This section is from the book "The New Metal Worker Pattern Book", by George Watson Kittredge. Also available from Amazon: The new metal worker pattern book.

In Fig. 371 is shown a top and side view of a boss whose sides are in part parallel and just sufficiently apart to allow the faucet to fit between them. L N represents the diameter of the opening at the top. K L M N represents the general shape of the boss where it joins the can and is the result of the conditions existing in the side view, but is not made use of in the process of obtaining the pattern. The essential points are the curve of the can body, D ABE, the diameter of boss at top, L O N, the distance between D and E and the distance X C, all of which are shown in the side view.

Divide one-quarter of the plan of the top, as indicated by O N, into any convenient number of spaces, as indicated by 1, 2, 3, etc. From the points thus established drop lines vertically, cutting the line representing the top in the side view, as shown from F to G. From the points thus established in F C carry lines parallel to the side F D, producing them until they cut the curved line D A B E, as shown between D and A. The next step to be taken is to obtain the profile which would be shown by a section taken through the article at right angles to the line D F. For this purpose at any convenient point draw a line through D F and at right angles to it, as shown by P R. From the points established in the plan of the top, as shown from O to N, carry lines vertically until they meet the horizontal line K M passing through the cen1ter of the top, as shown. Taking the length of each of the distances thus obtained in the dividers, set it off from either side of P R on the lines of corresponding numbers, and through the points thus obtained trace the curve, as shown. Then this curve will represent the required section from which the stretchout of the envelope may be obtained. On the line R P, produced sufficiently outside of the side view for the purpose, lay off the stretchout of one-half of this curve, as shown, and through the points thus established draw measuring lines parallel to D F. Then, with the T-square placed parallel to P R, or, what is the same, at right angles to D F, and brought successively against the points in the profile of the can body between D and A, cut the measuring lines of corresponding numbers. In like manner bring the T-square against the points in the top of the article shown from E to C and cut the measuring lines of corresponding numbers. Then lines traced through the points thus obtained, as shown by D' A' and F' C, will be one-half of the pattern of one of the ends. As that portion of the boss lying between points A, B and C is simply a flat triangular piece it is only necessary to add a duplicate of its shape to that part of the pattern just obtained, bringing one of its straight sides against the line 5, all as shown. To the other straight side C' B' must be added a duplicate of the first part of the pattern reversed, as shown by B' C G' E'; the resulting shape will then constitute the pattern of one-half the boss.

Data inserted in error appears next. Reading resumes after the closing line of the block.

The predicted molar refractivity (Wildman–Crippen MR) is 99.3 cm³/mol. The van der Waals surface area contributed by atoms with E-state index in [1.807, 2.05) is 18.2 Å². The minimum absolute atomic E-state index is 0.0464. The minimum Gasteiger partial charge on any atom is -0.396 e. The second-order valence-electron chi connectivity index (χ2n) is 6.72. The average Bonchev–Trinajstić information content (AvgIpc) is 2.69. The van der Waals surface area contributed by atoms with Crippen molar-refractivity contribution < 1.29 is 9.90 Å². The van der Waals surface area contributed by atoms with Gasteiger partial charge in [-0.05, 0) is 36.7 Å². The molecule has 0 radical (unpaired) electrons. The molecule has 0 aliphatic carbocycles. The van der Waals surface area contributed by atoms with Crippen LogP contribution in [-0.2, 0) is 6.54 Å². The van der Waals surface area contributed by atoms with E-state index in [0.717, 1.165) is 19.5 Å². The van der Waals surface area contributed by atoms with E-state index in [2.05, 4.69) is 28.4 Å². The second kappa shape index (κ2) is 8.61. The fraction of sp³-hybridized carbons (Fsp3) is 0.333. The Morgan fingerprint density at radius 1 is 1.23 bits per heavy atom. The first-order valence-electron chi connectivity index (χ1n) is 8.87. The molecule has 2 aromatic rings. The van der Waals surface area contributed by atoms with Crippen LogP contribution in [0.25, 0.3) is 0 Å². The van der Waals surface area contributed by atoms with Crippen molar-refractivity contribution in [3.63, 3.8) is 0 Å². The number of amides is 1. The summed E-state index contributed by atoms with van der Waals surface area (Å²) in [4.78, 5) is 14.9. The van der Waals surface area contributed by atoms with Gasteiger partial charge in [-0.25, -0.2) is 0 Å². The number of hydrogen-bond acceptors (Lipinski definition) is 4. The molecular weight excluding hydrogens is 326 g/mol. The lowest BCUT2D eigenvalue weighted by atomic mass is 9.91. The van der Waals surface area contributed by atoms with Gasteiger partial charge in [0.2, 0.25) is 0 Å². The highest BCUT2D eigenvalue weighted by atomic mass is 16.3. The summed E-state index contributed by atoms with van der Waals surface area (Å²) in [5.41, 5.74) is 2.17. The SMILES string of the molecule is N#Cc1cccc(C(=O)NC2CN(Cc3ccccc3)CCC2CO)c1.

Fig. 371. - Pattern for a Can Boss to Fit Around a Faucet.

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